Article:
The decision is a reversal from Mayor Bill de Blasio's administration that announced last month it would terminate business contracts with President Donald Trump after the Jan. 6 insurrection at the U.S. Capitol.
The Trump Organization said this week that that meant the contracts for the Wollman and Lasker rinks that were set to expire in April, instead would end after Sunday.
Then the mayor's Press Secretary Bill Neidhardt said in a statement Sunday:
"New York City kids deserve all the time on the ice they can get this year. The Wollman and Lasker rinks will stay open under current management for the few weeks left in this season. But make no mistake, we will not be doing business with the Trump Organization going forward. Inciting an insurrection will never be forgotten or forgiven."
Trump's son, Eric, thanked de Blasio in a message on Twitter.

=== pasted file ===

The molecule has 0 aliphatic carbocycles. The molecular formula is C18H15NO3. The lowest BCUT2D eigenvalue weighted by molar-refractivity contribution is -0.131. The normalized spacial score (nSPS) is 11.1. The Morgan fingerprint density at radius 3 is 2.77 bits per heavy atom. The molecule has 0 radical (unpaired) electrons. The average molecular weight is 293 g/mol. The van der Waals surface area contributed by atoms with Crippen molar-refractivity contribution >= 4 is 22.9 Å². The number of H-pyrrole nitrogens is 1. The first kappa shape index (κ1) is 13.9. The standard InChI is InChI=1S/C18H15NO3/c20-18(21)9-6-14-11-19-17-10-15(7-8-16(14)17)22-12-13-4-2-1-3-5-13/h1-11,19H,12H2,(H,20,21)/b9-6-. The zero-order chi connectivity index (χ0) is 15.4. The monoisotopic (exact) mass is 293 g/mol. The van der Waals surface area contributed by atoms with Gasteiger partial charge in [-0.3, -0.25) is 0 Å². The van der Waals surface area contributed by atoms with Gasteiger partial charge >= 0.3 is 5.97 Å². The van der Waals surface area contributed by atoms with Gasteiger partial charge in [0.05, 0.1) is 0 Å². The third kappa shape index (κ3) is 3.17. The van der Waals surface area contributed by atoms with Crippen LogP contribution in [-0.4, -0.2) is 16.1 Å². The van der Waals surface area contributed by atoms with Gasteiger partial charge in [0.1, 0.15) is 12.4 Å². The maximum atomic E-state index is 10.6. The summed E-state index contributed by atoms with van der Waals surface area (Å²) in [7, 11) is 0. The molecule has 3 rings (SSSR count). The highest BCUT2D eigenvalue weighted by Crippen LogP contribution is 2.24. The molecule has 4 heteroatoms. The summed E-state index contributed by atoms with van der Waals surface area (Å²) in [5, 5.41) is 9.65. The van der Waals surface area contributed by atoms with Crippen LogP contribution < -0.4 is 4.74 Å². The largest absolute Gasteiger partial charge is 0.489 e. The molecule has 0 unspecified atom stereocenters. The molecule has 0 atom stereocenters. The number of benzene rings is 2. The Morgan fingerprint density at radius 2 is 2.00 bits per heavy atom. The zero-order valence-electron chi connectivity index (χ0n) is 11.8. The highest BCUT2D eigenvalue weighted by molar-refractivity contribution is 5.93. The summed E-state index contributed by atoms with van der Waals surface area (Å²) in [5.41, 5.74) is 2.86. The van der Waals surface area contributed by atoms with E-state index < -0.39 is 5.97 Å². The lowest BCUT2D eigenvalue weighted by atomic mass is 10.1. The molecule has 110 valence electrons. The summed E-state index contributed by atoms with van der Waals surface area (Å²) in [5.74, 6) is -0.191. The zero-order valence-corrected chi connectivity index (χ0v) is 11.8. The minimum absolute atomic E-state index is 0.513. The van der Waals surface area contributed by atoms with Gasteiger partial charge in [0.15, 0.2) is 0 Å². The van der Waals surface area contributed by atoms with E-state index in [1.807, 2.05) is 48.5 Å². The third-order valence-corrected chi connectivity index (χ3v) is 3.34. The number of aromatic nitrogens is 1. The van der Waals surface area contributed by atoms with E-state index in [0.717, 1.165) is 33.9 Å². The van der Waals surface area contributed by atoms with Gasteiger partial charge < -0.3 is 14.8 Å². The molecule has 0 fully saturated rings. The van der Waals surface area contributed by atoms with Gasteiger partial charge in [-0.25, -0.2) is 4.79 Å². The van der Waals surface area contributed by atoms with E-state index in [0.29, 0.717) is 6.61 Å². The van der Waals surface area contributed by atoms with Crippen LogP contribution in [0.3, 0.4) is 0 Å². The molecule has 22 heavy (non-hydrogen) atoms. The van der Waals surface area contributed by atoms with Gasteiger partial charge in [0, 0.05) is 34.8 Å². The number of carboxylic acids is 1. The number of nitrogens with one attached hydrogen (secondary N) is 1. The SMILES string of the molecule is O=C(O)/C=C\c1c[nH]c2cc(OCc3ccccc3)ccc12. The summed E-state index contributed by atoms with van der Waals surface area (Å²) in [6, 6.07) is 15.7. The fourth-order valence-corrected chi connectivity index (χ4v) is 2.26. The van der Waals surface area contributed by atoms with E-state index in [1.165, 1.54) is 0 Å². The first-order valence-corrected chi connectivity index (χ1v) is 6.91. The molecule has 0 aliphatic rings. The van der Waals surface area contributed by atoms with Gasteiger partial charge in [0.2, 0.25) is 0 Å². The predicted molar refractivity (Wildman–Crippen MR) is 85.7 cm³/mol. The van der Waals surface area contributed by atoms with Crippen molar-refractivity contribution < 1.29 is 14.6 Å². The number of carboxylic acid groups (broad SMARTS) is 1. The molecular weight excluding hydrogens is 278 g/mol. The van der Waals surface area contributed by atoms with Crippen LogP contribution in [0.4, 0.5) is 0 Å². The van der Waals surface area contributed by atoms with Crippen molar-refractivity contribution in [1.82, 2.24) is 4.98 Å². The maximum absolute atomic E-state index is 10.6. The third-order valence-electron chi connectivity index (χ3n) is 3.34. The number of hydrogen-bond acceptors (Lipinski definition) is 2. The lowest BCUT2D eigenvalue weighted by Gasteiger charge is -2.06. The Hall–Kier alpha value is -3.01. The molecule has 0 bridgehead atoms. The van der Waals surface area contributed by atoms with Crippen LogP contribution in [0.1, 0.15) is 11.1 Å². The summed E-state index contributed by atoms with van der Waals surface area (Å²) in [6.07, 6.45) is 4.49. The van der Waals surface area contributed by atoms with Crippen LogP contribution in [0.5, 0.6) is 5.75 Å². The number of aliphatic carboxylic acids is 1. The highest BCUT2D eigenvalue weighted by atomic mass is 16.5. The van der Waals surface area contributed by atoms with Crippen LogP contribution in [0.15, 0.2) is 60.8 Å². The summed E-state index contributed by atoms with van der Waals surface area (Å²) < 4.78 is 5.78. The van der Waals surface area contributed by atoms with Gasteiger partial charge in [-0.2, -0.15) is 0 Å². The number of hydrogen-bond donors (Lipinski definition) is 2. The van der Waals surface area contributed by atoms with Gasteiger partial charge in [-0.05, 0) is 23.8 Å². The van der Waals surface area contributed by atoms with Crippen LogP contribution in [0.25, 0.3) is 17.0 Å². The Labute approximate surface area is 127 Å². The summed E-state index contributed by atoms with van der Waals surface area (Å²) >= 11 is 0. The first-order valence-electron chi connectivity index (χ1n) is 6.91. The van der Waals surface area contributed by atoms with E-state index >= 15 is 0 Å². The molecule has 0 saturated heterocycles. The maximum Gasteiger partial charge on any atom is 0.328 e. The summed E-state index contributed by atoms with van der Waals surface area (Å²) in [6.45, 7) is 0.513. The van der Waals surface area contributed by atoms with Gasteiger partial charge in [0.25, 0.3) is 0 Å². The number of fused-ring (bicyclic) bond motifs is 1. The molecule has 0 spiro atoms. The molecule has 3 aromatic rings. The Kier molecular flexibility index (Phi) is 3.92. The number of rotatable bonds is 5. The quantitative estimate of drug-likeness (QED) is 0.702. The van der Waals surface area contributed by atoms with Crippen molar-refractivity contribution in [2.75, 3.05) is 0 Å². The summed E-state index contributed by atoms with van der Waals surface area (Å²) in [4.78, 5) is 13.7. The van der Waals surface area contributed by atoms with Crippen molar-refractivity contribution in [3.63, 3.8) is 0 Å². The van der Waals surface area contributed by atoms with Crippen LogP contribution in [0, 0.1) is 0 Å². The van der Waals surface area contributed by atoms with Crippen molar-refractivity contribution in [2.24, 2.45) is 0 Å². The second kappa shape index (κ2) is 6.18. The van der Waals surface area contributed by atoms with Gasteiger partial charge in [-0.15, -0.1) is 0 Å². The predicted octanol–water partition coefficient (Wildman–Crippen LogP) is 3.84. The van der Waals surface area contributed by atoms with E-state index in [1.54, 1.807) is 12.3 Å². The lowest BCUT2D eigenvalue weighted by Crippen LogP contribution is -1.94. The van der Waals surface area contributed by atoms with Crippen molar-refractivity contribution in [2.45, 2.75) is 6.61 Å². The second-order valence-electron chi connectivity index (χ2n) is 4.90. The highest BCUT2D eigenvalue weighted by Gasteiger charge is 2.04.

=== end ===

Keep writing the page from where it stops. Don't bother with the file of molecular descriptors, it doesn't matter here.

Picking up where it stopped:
"You've just made countless NYC families (along w our 250 employees) incredibly happy," Eric Trump wrote.
.@NYCMayor Mr. Mayor - Thank You for keeping Wollman and Lasker Rinks open — you’ve just made countless NYC families (along w our 250 employees) incredibly happy. This is a bright moment for New York and please know we appreciate it. I look forward to saying “thanks” in person.— Eric Trump (@EricTrump) February 21, 2021
He had previously called the move to close the rinks early "purely a political stunt that only hurts New Yorkers."
"Instead of focusing on a dying city which everyone is leaving because of rising crime, high taxes, closed businesses and totally incompetent leadership, the Mayor is painting signs in front of Trump Tower and trying to destroy the only outdoor activity available to children during a pandemic," Trump said in a statement.
De Blasio said the Trump Organization earns about $17 million a year in profits from its contracts to run the skating rinks, as well as a carousel in Central Park and a golf course in the Bronx.
He said the city would seek new vendors for all the attractions.
The rinks are used by youth skating and hockey programs, many of which serve low-income children and people with special needs.
"This has been part of his Saturday ritual. It's just been an amazing experience and when we heard the news yesterday that this would be the last practice it was just devastating," Bryan Kimes, the parent of a youth skater, said.
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